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Are Felons Allowed to Practice Law?

post #1 of 50
Thread Starter 
If they have their criminal record cleared?
post #2 of 50
This is a trick question, no?
post #3 of 50
Depends on the State, and is usually not a matter of having the conviction "cleared."

The admission to the Bar of a state is governed by that particular Board of Bar Examiners with each
state having certain requirements for Character and Fitness. The easy answer to your question is "maybe," depending upon the severity of the conviction.

A common conviction in law school that did not prevent bar admission (in most cases) was DUI.

Thinking of taking the jump; going to law school?
post #4 of 50
Thread Starter 
[quote=theincumbent;2512214]Depends on the State, and is usually not a matter of having the conviction "cleared."

The admission to the Bar of a state is governed by that particular Board of Bar Examiners with each
state having certain requirements for Character and Fitness. The easy answer to your question is "maybe," depending upon the severity of the conviction.

A common conviction in law school that did not prevent bar admission (in most cases) was DUI.

Thinking of taking the jump; going to law school?[/QUOTE]

No, just curious. I was reading a discussion where someone said some couldn;t become a lawyer if they were ever convicted of a felony and I wonder "why not" if they record was cleared.
post #5 of 50
You can be a lawyer and have a felony conviction on your record (cleared or not). As was said, bar fitness standards differ by state, but they're all fairly complex and/or flexible. It matters how recent the conviction was and whether it evinces dishonesty. For instance, you're probably always going to be found unfit if you have a felony conviction for fraud.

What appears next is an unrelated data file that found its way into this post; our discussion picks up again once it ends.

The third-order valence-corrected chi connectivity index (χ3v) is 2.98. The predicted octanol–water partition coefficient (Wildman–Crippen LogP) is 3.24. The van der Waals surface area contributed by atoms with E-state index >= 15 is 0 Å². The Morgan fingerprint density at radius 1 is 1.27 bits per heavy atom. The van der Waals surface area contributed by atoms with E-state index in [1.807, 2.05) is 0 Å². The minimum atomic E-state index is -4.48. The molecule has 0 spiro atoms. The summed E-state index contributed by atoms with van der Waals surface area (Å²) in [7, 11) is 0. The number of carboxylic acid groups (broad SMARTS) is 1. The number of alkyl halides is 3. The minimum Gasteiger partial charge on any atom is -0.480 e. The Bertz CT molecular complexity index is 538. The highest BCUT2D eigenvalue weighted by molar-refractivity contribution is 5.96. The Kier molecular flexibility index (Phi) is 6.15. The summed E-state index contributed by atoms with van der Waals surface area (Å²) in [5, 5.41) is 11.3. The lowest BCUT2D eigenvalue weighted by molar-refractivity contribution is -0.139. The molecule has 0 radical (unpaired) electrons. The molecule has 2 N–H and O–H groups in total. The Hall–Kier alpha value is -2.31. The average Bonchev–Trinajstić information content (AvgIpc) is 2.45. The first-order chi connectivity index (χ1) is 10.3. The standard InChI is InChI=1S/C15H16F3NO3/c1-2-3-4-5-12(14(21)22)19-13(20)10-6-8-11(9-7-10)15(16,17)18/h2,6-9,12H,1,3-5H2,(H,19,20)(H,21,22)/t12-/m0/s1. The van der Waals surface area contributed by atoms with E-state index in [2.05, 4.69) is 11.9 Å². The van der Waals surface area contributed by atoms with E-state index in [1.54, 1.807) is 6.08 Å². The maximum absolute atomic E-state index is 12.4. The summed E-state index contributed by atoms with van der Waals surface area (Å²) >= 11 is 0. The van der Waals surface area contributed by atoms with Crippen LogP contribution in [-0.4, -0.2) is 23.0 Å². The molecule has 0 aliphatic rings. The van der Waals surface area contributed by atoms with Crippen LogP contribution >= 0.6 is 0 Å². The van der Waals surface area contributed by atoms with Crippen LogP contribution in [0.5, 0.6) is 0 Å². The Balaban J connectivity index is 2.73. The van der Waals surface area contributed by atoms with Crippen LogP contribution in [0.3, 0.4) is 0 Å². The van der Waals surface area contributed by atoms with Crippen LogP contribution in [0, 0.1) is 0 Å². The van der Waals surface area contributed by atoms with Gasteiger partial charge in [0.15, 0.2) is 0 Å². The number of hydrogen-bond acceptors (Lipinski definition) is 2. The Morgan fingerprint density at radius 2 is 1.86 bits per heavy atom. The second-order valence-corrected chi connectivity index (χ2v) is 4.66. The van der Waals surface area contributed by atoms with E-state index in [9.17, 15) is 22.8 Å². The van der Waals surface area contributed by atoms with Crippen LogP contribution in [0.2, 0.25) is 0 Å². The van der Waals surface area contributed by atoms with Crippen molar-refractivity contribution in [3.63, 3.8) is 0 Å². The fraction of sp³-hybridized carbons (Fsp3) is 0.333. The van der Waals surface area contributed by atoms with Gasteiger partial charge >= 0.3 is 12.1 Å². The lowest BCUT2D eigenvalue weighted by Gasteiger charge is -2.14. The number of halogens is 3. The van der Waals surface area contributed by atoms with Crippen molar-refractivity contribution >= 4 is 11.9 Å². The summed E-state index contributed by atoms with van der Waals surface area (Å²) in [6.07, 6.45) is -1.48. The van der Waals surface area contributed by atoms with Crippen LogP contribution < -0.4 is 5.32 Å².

post #6 of 50
no sins of moral turpitude...
post #7 of 50
If criminals couldn't practice law, we'd have no lawyers.

(awaiting odoreater F.U.!!!!!)
post #8 of 50
Wasn't there a white supremist, with a clean criminal record, banned from taking the bar in Ohio a few years ago?
post #9 of 50
I feel like I need to weigh in here..
post #10 of 50
Quote:
Originally Posted by Flieger View Post
I feel like I need to weigh in here..

As a convicted felon presently practicing law?
post #11 of 50
Quote:
Originally Posted by edmorel View Post
If criminals couldn't practice law, we'd have no lawyers.

(awaiting odoreater F.U.!!!!!)

Lol. Actually, I know you meant this in jest, but in most states, a criminal conviction will probably disqualify you from being admitted, especially if it was recent. At the very least it will result in further investigation rather than your application just being rubber stamped by the character and fitness committee.

Remember, lawyers often have millions of dollars of other people's money in their trust accounts, so, maintaining the public's trust is very important.
post #12 of 50
what offensive will result in you losing your legal license?
post #13 of 50
Quote:
Originally Posted by Teger View Post
what offensive will result in you losing your legal license?

The quickest way to lose your license is to commingle personal funds with trust funds. That's a pretty much guaranteed disbarment.
post #14 of 50
Quote:
Originally Posted by odoreater View Post
The quickest way to lose your license is to commingle personal funds with trust funds. That's a pretty much guaranteed disbarment.

this is a bizarre question, but how about non fraud related felonies that do not result in jail time? things like a DUI?
post #15 of 50
Quote:
Originally Posted by romafan View Post
no sins of moral turpitude...

+1

Bill C. surrendered his law license in Arkansas.

Not because of perjury or being impeached but because getting a BJ from Monica L. was a crime against nature.
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